Because of this, NASCAR needs to avoid anything that connects it to something else.

It should not care if a football fan knows the name of its latest new star. Or if baseball fan Jenny from down the block puts Ryan Blaney posters on her wall.

It actually should love it if they don’t. Because it is not football. It is not baseball. It is racing.

The only fans to whom NASCAR should appeal, cater and pander?

Racing fans. Because that is the niche, and it should aim to be the biggest, most beloved and well-known form within the racing niche.

But how does NASCAR grow in this niche?

By going to where racing fans already are. Like the dirt-track scene. There are thought to be more than 700 active dirt tracks in the country. Each Saturday night, they have crowds ranging from the low hundreds to thousands.

Now for many reasons, the Cup Series can’t go to many of these tracks itself. But the drivers that end up becoming stars in the Cup Series can — and they can bring the fans from those tracks back to NASCAR.

The poster child for catering to this niche? Kyle Larson.

A Millennial who fought and clawed his way into victory lanes across the dry dirt of the Wild West, wheeling 800-plus horsepower monsters sideways — inches from concrete and metal walls — in front of thousands of adoring dirt fans.

He took those skills and rose to the top rung of the American racing world, bringing many adoring fans in the process. And now when he simply could spend his weekday evenings drinking Captain and Diet Cokes, he makes sure his multimillion-dollar contract allows him to continue to race at these dusty speed bowls.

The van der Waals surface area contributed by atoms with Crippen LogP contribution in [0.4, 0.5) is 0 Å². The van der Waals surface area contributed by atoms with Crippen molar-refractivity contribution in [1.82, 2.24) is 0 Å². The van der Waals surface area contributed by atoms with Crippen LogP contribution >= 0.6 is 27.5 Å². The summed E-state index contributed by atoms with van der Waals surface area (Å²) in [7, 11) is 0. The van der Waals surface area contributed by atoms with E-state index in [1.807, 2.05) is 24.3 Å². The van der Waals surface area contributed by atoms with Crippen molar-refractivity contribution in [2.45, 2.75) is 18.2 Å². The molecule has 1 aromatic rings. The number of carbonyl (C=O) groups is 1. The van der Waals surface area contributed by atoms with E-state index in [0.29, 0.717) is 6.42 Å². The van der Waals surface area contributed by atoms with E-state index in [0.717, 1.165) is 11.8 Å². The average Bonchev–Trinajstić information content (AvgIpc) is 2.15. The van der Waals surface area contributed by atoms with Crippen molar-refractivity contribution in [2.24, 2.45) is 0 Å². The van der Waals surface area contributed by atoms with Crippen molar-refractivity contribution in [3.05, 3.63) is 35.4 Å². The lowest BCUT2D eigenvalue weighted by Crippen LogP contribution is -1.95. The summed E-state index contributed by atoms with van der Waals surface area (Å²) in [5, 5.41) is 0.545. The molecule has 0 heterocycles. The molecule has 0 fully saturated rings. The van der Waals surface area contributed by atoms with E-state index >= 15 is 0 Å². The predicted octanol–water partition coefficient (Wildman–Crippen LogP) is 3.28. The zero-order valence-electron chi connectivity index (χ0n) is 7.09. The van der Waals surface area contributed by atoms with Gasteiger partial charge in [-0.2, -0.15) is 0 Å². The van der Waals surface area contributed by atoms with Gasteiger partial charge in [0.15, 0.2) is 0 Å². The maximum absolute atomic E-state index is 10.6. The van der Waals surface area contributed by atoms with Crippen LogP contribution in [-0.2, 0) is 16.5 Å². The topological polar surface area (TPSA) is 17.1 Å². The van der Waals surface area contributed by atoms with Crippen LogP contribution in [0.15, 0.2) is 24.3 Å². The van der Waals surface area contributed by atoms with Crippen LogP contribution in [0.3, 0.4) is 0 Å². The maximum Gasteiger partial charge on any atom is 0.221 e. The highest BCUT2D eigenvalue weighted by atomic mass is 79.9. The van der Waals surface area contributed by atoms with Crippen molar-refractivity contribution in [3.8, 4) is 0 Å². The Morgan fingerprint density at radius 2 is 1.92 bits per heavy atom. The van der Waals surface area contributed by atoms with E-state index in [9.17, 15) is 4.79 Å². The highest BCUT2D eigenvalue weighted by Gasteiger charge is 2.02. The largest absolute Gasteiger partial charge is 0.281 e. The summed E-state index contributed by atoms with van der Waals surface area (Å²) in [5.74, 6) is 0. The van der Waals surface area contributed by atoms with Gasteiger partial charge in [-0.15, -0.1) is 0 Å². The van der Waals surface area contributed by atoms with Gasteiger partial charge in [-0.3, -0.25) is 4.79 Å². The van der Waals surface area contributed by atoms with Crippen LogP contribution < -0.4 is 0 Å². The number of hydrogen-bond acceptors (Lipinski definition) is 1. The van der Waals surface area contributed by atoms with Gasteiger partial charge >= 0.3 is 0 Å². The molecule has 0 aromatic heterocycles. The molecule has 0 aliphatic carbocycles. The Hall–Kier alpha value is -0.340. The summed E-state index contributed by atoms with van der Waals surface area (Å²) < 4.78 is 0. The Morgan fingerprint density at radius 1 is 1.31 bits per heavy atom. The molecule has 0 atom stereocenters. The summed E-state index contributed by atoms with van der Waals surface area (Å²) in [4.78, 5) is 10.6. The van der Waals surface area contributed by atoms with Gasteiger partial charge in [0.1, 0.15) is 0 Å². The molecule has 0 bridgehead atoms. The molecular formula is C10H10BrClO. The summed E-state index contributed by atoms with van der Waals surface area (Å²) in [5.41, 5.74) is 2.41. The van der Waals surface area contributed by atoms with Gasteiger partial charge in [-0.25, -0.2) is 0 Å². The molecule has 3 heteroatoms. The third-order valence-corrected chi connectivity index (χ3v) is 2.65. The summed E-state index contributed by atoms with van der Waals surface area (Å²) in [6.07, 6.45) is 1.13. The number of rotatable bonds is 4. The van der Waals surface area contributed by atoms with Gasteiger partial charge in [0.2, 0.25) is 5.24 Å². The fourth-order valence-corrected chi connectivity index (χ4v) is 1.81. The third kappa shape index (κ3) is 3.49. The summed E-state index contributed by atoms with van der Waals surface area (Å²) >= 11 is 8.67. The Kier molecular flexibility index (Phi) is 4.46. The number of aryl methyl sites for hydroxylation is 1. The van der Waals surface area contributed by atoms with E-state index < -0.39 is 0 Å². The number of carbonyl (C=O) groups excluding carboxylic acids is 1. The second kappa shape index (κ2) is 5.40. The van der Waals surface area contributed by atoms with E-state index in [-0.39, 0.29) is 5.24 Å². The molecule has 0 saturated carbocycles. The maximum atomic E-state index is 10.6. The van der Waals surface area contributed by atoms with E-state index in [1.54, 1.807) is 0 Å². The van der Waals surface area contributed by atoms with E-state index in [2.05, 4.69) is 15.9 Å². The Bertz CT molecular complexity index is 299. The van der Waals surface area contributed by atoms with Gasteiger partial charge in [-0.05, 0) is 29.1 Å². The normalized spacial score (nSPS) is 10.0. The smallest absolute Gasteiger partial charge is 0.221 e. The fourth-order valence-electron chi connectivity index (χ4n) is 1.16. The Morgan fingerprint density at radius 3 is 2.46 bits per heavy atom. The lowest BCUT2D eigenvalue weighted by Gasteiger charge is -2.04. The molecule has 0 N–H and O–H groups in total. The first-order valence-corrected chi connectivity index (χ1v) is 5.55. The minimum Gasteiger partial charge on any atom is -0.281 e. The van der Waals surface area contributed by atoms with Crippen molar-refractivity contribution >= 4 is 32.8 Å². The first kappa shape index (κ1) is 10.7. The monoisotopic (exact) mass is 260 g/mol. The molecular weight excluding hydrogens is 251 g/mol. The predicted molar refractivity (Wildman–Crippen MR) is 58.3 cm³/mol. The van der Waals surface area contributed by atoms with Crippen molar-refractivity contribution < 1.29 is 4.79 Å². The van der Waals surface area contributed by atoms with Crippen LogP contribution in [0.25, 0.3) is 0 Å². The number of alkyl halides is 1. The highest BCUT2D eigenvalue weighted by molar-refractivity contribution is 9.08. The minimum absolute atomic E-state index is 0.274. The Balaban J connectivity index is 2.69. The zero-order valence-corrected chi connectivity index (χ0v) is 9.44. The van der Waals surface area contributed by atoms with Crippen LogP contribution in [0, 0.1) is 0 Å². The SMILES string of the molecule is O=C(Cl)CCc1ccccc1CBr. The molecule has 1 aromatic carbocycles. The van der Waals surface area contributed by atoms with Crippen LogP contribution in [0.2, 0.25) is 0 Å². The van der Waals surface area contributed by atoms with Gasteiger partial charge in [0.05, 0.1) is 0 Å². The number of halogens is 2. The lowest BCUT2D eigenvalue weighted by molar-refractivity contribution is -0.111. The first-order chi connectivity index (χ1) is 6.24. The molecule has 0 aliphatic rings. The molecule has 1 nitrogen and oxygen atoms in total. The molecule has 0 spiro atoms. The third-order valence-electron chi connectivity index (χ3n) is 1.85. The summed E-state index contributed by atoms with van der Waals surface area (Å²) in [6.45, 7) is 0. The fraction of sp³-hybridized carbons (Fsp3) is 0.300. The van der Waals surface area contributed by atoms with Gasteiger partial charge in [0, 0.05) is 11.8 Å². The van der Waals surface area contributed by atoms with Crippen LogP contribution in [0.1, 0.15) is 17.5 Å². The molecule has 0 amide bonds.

Why? For the fans.

Which is why he recently pleaded for the rest of his fellow NASCAR stars to do the same. Because the fans of these dirt tracks, short tracks and obscure forms of racing are whom NASCAR needs.

NASCAR does not need to be shouting into a vast and ever-expanding void of the entertainment world, trying to impress anyone and everyone, looking for purpose or identity.

That would be an entirely fruitless endeavor.

It needs to be targeting and appealing to the niche of racing fans who are not yet paying attention to NASCAR.

And a young, talented, drive-anything-anywhere driver such as Kyle Larson is just the man for the job.

Stage 1 winner AJ Allmendinger blows engine at Sonoma

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AJ Allmendinger lost the engine on his No. 47 Chevrolet on Lap 33 of Sunday’s Cup race at Sonoma Raceway, not long after winning Stage 1.

Allmendinger was running in 13th when the engine blew, a result of a bad shift. It is his first DNF at Sonoma.

The JTG Daugherty Racing driver, a favorite to contend in road course races, had started the race in fifth and made it as high as second before drifting back.

Once the race leaders pitted with four and three laps left in the stage, Allmendinger took the lead.

Allmendinger has started in the top five in the last five Sonoma races and not finished better than 14th.